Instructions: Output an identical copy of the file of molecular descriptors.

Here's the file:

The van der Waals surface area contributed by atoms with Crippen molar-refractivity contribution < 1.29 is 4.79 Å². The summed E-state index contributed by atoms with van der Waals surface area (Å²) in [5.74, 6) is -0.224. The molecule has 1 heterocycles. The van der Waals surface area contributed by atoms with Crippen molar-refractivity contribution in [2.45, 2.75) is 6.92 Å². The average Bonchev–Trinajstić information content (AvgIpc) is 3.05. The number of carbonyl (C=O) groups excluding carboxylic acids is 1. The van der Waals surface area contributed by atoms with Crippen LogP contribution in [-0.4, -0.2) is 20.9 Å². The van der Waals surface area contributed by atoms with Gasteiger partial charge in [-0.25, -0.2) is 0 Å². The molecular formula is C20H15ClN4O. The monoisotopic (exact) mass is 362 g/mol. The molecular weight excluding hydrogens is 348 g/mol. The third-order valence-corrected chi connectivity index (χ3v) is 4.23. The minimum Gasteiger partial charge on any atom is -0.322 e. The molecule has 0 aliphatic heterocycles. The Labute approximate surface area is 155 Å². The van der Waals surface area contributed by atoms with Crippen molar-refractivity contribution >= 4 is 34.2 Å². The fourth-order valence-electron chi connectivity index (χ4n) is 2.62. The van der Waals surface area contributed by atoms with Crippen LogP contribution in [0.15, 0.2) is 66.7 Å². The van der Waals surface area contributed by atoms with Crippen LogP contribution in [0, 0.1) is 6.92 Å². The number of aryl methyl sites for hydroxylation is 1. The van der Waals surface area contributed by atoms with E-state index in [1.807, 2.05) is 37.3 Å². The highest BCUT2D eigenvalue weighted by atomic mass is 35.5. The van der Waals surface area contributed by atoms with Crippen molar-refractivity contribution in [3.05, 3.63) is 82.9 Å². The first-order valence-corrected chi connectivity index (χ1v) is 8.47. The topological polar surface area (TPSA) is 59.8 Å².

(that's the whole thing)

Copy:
The van der Waals surface area contributed by atoms with Crippen molar-refractivity contribution < 1.29 is 4.79 Å². The summed E-state index contributed by atoms with van der Waals surface area (Å²) in [5.74, 6) is -0.224. The molecule has 1 heterocycles. The van der Waals surface area contributed by atoms with Crippen molar-refractivity contribution in [2.45, 2.75) is 6.92 Å². The average Bonchev–Trinajstić information content (AvgIpc) is 3.05. The number of carbonyl (C=O) groups excluding carboxylic acids is 1. The van der Waals surface area contributed by atoms with Crippen LogP contribution in [-0.4, -0.2) is 20.9 Å². The van der Waals surface area contributed by atoms with Gasteiger partial charge in [-0.25, -0.2) is 0 Å². The molecular formula is C20H15ClN4O. The monoisotopic (exact) mass is 362 g/mol. The molecular weight excluding hydrogens is 348 g/mol. The third-order valence-corrected chi connectivity index (χ3v) is 4.23. The minimum Gasteiger partial charge on any atom is -0.322 e. The molecule has 0 aliphatic heterocycles. The Labute approximate surface area is 155 Å². The van der Waals surface area contributed by atoms with Crippen molar-refractivity contribution >= 4 is 34.2 Å². The fourth-order valence-electron chi connectivity index (χ4n) is 2.62. The van der Waals surface area contributed by atoms with Crippen LogP contribution in [0.15, 0.2) is 66.7 Å². The van der Waals surface area contributed by atoms with Crippen LogP contribution in [0, 0.1) is 6.92 Å². The number of aryl methyl sites for hydroxylation is 1. The van der Waals surface area contributed by atoms with E-state index in [1.807, 2.05) is 37.3 Å². The highest BCUT2D eigenvalue weighted by atomic mass is 35.5. The van der Waals surface area contributed by atoms with Crippen molar-refractivity contribution in [3.05, 3.63) is 82.9 Å². The first-order valence-corrected chi connectivity index (χ1v) is 8.47. The topological polar surface area (TPSA) is 59.8 Å².